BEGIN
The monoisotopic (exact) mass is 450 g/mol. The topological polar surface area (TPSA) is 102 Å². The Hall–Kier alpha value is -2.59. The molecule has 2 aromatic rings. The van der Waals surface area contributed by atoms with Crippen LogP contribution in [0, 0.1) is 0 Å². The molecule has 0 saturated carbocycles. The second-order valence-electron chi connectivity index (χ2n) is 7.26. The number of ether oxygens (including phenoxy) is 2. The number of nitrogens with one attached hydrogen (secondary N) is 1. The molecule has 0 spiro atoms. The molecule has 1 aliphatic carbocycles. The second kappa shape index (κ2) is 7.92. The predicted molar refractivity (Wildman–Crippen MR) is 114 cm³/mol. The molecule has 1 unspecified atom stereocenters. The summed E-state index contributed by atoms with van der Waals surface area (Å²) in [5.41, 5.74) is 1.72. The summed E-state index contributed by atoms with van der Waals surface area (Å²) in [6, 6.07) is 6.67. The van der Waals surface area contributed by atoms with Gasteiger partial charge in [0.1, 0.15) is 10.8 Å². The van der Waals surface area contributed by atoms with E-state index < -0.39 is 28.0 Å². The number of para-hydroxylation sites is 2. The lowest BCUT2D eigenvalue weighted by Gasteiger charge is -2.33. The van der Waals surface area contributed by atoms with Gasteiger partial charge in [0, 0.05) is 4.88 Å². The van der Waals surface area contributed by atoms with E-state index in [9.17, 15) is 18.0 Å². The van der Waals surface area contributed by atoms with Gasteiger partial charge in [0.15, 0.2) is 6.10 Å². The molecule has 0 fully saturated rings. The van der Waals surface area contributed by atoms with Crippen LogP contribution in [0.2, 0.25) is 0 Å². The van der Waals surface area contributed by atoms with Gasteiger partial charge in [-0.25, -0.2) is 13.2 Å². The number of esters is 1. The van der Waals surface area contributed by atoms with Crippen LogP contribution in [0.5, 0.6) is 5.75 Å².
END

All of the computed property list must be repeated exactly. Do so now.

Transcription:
The monoisotopic (exact) mass is 450 g/mol. The topological polar surface area (TPSA) is 102 Å². The Hall–Kier alpha value is -2.59. The molecule has 2 aromatic rings. The van der Waals surface area contributed by atoms with Crippen LogP contribution in [0, 0.1) is 0 Å². The molecule has 0 saturated carbocycles. The second-order valence-electron chi connectivity index (χ2n) is 7.26. The number of ether oxygens (including phenoxy) is 2. The number of nitrogens with one attached hydrogen (secondary N) is 1. The molecule has 0 spiro atoms. The molecule has 1 aliphatic carbocycles. The second kappa shape index (κ2) is 7.92. The predicted molar refractivity (Wildman–Crippen MR) is 114 cm³/mol. The molecule has 1 unspecified atom stereocenters. The summed E-state index contributed by atoms with van der Waals surface area (Å²) in [5.41, 5.74) is 1.72. The summed E-state index contributed by atoms with van der Waals surface area (Å²) in [6, 6.07) is 6.67. The van der Waals surface area contributed by atoms with Gasteiger partial charge in [0.1, 0.15) is 10.8 Å². The van der Waals surface area contributed by atoms with E-state index < -0.39 is 28.0 Å². The number of para-hydroxylation sites is 2. The lowest BCUT2D eigenvalue weighted by Gasteiger charge is -2.33. The van der Waals surface area contributed by atoms with Gasteiger partial charge in [0, 0.05) is 4.88 Å². The van der Waals surface area contributed by atoms with E-state index in [9.17, 15) is 18.0 Å². The van der Waals surface area contributed by atoms with Gasteiger partial charge in [0.15, 0.2) is 6.10 Å². The molecule has 0 fully saturated rings. The van der Waals surface area contributed by atoms with Crippen LogP contribution in [0.2, 0.25) is 0 Å². The van der Waals surface area contributed by atoms with Gasteiger partial charge in [-0.25, -0.2) is 13.2 Å². The number of esters is 1. The van der Waals surface area contributed by atoms with Crippen LogP contribution in [0.5, 0.6) is 5.75 Å².